Freshman guard Trevor Gaskins is the Rebels' fifth starter.  With 8.3 points per game, the 6-2 Gaskins isn't the scorer Chris Warren is, but he is a more consistent shooter than his fellow freshman.  His 34 three-pointers are good for second on the team, and his clip of 45.3 percent from three-point range is best among Rebels with at least 10 trifectas.  While Warren relies on his quickness to get past defenders, Gaskins can use the strength on his 205-pound frame to overpower slighter guards.  The freshman has seen inconsistent minutes recently, but he came up huge in the win over Florida, scoring a career-high 19 points against the Gators.

Sophomore transfer David Huertas has been an important scorer for the Rebels in his first year since leaving Florida.  Huertas averages 8.7 points per game, but he's disappointed since the start of SEC season and has gone from a starting job to sixth man as a result.  After scoring in double figures in each of the five games leading up to conference play, Huertas has scored a combined 19 points on 8-of-40 shooting in five SEC games.  Particularly troubling was his scoreless, 0-for-8 performance in the loss to Auburn.  Despite his recent struggles, the 6-5 Huertas is a dangerous perimeter shooter and a solid defender; the Commodores shouldn't sleep on the sophomore.

Senior forward Jermey Parnell has missed three of the past four games with a sprained ankle, allowing freshman Malcolm White more playing time.  The 6-9, 220-pound forward has averaged 6.8 points and 2.8 rebounds in the four games since Parnell's injury.  The most highly touted of the Ole Miss freshmen, White is relentless around the rim and an active defender.  A better athlete than either Curtis or Williams, the freshman gives the Rebels a change of pace in the frontcourt.

Senior guard Brian Smith and freshman swingman Zach Graham give the Rebs some depth.  Smith (1.5 ppg, 1.0 apg), a 5-11 point guard and the son of Minnesota coach Tubby Smith, is a steady distributor and a solid outside shooter.  Graham, meanwhile, is a 6-5, 225-pound bruiser.  His minutes have been inconsistent, but given playing time, Graham has shown he can be a difference-maker even as a freshman.  Averaging 5.9 points and 2.3 rebounds per game, he scored 12 and snatched seven boards against Auburn.

With the influx of athletic guards and a slimmed-down Dwayne Curtis, Andy Kennedy now has the personnel to play at the quick tempo he prefers.  Chris Warren is the perfect point guard for the Rebels' style of play, as he's incredibly quick but also plays under control, rarely looking like a freshman point guard.  As a team, the Rebels are among the nation's best at taking care of the basketball.  They turn it over on just under 17 percent of possessions, putting them in the top 10 nationally as they average just 12.5 turnovers per game.

To make things even more difficult for opponents, the Rebels also lead the SEC in rebounds per game.  They grab 42.3 rebounds per contest and out-rebound opponents by an average of 6.6 boards.  By contrast, Vanderbilt has been virtually even with its opponents in rebounding, and the ‘Dores turn the ball over on about 21 percent of possessions.  While Ole Miss relies on ball control and offensive efficiency, the Commodores wear out opponents with a combination of outside shooting and A.J. Ogilvy inside.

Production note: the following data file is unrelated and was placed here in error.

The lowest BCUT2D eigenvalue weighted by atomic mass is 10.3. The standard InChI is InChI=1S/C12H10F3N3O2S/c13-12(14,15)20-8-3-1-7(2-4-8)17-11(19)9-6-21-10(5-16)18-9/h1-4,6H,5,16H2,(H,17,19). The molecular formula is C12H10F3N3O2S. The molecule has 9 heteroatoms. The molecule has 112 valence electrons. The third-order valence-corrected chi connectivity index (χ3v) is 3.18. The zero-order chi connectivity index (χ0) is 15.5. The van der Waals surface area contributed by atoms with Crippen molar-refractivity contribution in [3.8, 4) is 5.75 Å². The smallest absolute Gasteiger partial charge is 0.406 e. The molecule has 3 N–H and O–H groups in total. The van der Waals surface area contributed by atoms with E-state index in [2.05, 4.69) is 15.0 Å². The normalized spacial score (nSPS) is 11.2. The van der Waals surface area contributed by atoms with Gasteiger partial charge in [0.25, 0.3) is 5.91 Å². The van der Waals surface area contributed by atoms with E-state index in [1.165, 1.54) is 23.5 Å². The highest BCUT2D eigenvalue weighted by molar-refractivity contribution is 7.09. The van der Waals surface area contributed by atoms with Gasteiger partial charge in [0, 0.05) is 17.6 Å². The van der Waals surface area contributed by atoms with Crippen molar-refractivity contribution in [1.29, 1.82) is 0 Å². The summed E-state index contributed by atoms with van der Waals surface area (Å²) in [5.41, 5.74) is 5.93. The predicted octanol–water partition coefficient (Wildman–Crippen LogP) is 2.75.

Wednesday night's game has all the makings of a barn-burner.  Ole Miss and Vanderbilt boast two of the top three scoring offenses in the SEC at 84.0 and 83.9 points per game, respectively.  Along with Tennessee, the Rebels and Commodores play at a quicker tempo than any other SEC teams.  Both teams rank in the top 30 nationally in possessions per 40 minutes, and they are two of the top three SEC teams in three-pointers per game.  If the ‘Dores fail to shoot well from the perimeter, the Rebels might add to the list of road blowouts suffered by Vanderbilt.  To get back to .500 in league play and grab that elusive first road win, here are the keys for the Commodores:

  • Watch Warren:  The freshman spark plug has been terrific for the Rebels all season long, and like Devan Downey, he's got the combination of penetrating ability and outside shooting that typically kills the Commodores.  As Tennessee showed, you can allow Warren to rack up points, but make him do it on difficult shots by constantly pressuring him as soon as he gets within 30 feet of the basket.  He's not going to commit a lot of turnovers, but a bad shot can be as good as a turnover.  The freshman has put up his three highest shot totals in the Rebs' three losses; if Vanderbilt can force him into that same must-score mentality, the ‘Dores will be taking attempts away from the Rebels' more efficient scorers, namely Curtis.
  • 1-2 Punch:  The Commodores' stars, Shan Foster and A.J. Ogilvy, not only struggled to score against Florida, they looked flustered throughout the game.  Against a high-scoring team like Ole Miss, Vanderbilt needs at least 35 points from its dynamic duo.  It's up to Foster to set the tone and look for his own shot early, but Ogilvy has struggled against nearly every SEC post player he's faced.  The freshman needs to step up both offensively and defensively against Curtis and Williams.  Before SEC play, Ogilvy was in the habit of getting opposing bigs in foul trouble.  If he can do that in Oxford, the ‘Dores will have a big edge.
  • Ball control:  The Rebels value every possession like it's their last and crash the boards hard on every play.  Vanderbilt must match their frugality and finally stop making careless passes and being weak with the ball.  Ole Miss doesn't force many turnovers, so it's up to the Commodores to execute properly to get good shots, because the Rebels don't give very many second chances.

Prediction:  With both teams struggling, handicapping Wednesday's game isn't an easy task.  If the Commodores' outside shots aren't falling, the Rebels could get an easy win, while the ‘Dores could run away with it if the Ole Miss guards shoot the Rebs out of the game.  Vanderbilt is talented enough to win in Oxford, but until the Commodores show they can execute on the road, they'll be a heavy underdog whenever they're the visitors.  Final score: Ole Miss 86, Vanderbilt 82. Top Stories